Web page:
THE lion’s share of university places are still being snapped up by people from middle class backgrounds. Working class youngsters are put off by the eye-watering costs that come with studying for a degree.

Students across the region will spend today waiting nervously for their A-level results – many hoping to go on and study at university.

This time last year the gap between rich and poor students being granted university places reached a record high, prompting concerns over the shameful lack of social mobility within education. While the number of students from more affluent backgrounds has climbed steadily in recent years, places going to those from the poorest percentile have stalled.

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The sudden halt in numbers followed a decision made by David Cameron’s government to scrap student maintenance grants for pupils from lower income families. It now means almost one in 10 working class students drop out of their first year of university. The majority blame the cost of attending university – both the day-to-day costs and the prospect of £50,000 of debt when they graduate – for their decision to quit.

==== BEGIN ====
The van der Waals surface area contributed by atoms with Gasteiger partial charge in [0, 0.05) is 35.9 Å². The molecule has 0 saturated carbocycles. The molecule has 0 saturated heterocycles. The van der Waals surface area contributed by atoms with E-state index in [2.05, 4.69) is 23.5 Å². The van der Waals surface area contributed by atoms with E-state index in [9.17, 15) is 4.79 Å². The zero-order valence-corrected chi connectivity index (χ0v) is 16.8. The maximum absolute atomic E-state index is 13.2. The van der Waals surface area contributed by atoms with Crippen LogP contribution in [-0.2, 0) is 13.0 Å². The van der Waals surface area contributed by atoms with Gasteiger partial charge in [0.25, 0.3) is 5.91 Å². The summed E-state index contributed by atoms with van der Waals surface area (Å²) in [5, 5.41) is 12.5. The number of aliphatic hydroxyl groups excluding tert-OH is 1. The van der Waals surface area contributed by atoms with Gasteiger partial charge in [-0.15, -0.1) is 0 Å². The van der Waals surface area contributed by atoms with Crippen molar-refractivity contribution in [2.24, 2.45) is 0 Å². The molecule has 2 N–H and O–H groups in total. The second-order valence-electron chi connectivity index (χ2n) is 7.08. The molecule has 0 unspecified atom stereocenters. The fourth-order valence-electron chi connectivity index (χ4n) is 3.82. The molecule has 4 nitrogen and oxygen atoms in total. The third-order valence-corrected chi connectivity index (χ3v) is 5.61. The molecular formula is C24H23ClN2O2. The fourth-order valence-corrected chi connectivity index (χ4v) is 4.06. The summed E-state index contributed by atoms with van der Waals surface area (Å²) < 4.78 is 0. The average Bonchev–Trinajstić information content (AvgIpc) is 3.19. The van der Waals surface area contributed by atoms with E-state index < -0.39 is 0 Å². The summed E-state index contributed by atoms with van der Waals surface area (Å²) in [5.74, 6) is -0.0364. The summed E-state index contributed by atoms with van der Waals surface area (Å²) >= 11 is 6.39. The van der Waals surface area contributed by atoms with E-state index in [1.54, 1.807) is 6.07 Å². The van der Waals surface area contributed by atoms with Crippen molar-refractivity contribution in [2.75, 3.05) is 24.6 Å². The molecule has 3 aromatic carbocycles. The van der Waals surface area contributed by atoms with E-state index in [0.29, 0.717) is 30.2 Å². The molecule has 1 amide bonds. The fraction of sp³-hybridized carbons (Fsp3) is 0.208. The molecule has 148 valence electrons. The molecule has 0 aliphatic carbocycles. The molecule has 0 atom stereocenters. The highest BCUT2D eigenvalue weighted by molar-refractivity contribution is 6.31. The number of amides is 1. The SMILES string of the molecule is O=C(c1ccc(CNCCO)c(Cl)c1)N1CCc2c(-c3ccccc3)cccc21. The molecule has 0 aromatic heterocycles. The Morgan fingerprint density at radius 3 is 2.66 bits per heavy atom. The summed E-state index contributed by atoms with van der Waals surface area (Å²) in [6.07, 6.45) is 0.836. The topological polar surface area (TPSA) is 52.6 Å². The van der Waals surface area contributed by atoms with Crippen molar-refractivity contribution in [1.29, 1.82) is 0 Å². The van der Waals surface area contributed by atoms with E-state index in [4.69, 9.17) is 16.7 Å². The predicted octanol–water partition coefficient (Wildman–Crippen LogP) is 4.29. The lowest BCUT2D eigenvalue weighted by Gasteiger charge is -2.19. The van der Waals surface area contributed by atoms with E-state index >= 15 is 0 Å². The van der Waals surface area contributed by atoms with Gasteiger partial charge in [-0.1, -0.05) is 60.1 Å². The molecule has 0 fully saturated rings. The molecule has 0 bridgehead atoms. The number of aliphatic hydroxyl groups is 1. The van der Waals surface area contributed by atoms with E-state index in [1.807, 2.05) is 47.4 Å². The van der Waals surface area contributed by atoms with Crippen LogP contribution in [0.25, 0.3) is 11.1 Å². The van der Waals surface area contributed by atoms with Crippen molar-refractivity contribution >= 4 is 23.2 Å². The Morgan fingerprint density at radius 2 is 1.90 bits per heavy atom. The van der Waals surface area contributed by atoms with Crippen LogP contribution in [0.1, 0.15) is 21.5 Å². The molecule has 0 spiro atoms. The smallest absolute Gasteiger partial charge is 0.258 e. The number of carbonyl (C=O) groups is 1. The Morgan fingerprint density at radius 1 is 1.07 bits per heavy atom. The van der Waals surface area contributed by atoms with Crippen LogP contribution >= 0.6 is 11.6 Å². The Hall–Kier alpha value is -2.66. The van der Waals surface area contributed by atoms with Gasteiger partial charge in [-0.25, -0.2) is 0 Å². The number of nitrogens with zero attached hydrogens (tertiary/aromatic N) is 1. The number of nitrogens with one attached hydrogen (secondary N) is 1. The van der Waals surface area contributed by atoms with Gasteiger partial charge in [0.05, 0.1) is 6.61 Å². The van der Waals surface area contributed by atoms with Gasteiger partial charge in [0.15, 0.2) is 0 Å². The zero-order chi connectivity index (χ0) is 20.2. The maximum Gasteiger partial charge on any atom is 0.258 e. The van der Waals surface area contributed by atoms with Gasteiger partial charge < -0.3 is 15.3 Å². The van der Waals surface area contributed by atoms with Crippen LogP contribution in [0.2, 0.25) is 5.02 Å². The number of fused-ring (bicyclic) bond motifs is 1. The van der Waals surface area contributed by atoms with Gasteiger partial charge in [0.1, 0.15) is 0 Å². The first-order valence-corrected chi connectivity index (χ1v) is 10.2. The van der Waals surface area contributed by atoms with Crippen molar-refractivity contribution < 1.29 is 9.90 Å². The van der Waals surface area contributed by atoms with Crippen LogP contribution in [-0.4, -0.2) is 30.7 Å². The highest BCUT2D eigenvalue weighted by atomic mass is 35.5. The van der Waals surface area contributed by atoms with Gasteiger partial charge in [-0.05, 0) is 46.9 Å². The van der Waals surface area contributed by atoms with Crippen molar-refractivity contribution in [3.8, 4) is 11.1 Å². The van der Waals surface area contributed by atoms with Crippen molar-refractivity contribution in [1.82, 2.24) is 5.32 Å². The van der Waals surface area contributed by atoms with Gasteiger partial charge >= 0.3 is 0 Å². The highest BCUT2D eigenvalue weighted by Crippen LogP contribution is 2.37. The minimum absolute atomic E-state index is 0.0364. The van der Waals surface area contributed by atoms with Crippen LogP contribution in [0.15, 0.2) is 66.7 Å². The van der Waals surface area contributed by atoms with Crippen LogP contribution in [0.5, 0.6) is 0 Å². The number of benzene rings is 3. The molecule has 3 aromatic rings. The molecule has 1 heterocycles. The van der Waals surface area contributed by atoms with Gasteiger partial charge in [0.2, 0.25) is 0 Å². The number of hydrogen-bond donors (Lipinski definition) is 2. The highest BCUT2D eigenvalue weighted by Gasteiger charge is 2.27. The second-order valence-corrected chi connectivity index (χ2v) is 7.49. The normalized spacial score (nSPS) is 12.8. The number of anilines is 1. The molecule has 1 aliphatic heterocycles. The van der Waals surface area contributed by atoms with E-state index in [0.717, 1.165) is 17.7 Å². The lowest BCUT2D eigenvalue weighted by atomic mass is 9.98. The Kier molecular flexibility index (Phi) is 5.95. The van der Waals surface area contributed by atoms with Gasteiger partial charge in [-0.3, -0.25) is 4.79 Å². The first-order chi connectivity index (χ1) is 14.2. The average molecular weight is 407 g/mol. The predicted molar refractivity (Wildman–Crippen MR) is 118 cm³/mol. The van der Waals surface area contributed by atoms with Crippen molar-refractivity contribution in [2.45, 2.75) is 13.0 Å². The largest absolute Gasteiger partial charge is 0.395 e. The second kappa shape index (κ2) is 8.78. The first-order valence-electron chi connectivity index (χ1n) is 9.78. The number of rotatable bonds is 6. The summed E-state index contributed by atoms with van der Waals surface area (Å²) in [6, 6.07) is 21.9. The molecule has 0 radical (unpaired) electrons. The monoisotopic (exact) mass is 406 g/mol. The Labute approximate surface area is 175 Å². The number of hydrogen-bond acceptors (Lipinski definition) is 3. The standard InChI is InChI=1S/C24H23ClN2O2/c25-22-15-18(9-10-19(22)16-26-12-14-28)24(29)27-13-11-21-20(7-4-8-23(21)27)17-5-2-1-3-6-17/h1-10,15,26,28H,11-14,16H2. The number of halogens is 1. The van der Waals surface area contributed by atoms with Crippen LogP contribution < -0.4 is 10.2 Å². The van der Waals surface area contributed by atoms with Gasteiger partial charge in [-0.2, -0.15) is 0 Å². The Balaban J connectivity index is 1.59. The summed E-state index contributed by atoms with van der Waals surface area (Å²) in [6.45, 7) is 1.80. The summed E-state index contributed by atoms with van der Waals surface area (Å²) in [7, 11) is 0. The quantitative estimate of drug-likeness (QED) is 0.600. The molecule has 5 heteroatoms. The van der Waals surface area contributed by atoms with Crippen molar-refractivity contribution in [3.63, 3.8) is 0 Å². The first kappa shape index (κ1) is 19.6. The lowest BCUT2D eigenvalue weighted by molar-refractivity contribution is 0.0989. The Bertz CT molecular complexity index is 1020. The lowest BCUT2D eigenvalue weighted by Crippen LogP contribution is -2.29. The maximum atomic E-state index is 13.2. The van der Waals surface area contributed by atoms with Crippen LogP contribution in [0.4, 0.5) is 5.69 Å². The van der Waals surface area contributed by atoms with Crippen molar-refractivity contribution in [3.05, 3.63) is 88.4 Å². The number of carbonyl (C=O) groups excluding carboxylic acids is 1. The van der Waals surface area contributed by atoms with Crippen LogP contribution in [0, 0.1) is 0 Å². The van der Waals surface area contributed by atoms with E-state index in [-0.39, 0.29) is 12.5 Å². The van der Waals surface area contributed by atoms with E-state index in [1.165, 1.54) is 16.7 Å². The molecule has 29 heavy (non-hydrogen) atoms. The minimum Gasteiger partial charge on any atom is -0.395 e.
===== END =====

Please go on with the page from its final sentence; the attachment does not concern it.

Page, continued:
Young people voted in massive numbers for Labour in the General Election after the party offered the prospect of scrapping the £9,000 a year tuition fees.

It is unclear if Jeremy Corbyn would have been able to find the cash to fulfil his bold promise, but it certainly struck a chord with students facing a debt mountain which they will carry for decades.

Students from wealthy families are fine either, but if Theresa May is serious about giving everyone in Britain an equal chance then she needs to tackle the reasons behind money being a barrier to higher education.